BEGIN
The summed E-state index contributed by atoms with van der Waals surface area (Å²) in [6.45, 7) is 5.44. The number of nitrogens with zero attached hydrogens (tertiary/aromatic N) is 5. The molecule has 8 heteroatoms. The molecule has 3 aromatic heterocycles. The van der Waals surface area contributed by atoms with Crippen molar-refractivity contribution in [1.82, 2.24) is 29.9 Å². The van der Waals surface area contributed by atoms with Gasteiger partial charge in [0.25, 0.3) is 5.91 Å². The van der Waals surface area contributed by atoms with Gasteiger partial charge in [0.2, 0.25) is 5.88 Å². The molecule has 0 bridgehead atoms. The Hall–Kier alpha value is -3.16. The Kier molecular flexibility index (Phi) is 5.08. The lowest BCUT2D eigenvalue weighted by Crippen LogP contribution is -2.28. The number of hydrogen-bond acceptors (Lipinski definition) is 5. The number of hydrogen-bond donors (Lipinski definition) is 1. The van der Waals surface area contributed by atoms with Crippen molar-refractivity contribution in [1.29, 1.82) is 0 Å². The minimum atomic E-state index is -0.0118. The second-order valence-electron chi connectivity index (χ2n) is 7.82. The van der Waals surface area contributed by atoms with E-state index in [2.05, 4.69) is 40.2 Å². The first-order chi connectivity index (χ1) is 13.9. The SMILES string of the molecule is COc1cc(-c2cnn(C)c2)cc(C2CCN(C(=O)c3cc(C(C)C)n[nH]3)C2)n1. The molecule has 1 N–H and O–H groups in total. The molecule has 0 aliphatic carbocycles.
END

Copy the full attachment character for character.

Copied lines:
The summed E-state index contributed by atoms with van der Waals surface area (Å²) in [6.45, 7) is 5.44. The number of nitrogens with zero attached hydrogens (tertiary/aromatic N) is 5. The molecule has 8 heteroatoms. The molecule has 3 aromatic heterocycles. The van der Waals surface area contributed by atoms with Crippen molar-refractivity contribution in [1.82, 2.24) is 29.9 Å². The van der Waals surface area contributed by atoms with Gasteiger partial charge in [0.25, 0.3) is 5.91 Å². The van der Waals surface area contributed by atoms with Gasteiger partial charge in [0.2, 0.25) is 5.88 Å². The molecule has 0 bridgehead atoms. The Hall–Kier alpha value is -3.16. The Kier molecular flexibility index (Phi) is 5.08. The lowest BCUT2D eigenvalue weighted by Crippen LogP contribution is -2.28. The number of hydrogen-bond acceptors (Lipinski definition) is 5. The number of hydrogen-bond donors (Lipinski definition) is 1. The van der Waals surface area contributed by atoms with Crippen molar-refractivity contribution in [1.29, 1.82) is 0 Å². The minimum atomic E-state index is -0.0118. The second-order valence-electron chi connectivity index (χ2n) is 7.82. The van der Waals surface area contributed by atoms with E-state index in [2.05, 4.69) is 40.2 Å². The first-order chi connectivity index (χ1) is 13.9. The SMILES string of the molecule is COc1cc(-c2cnn(C)c2)cc(C2CCN(C(=O)c3cc(C(C)C)n[nH]3)C2)n1. The molecule has 1 N–H and O–H groups in total. The molecule has 0 aliphatic carbocycles.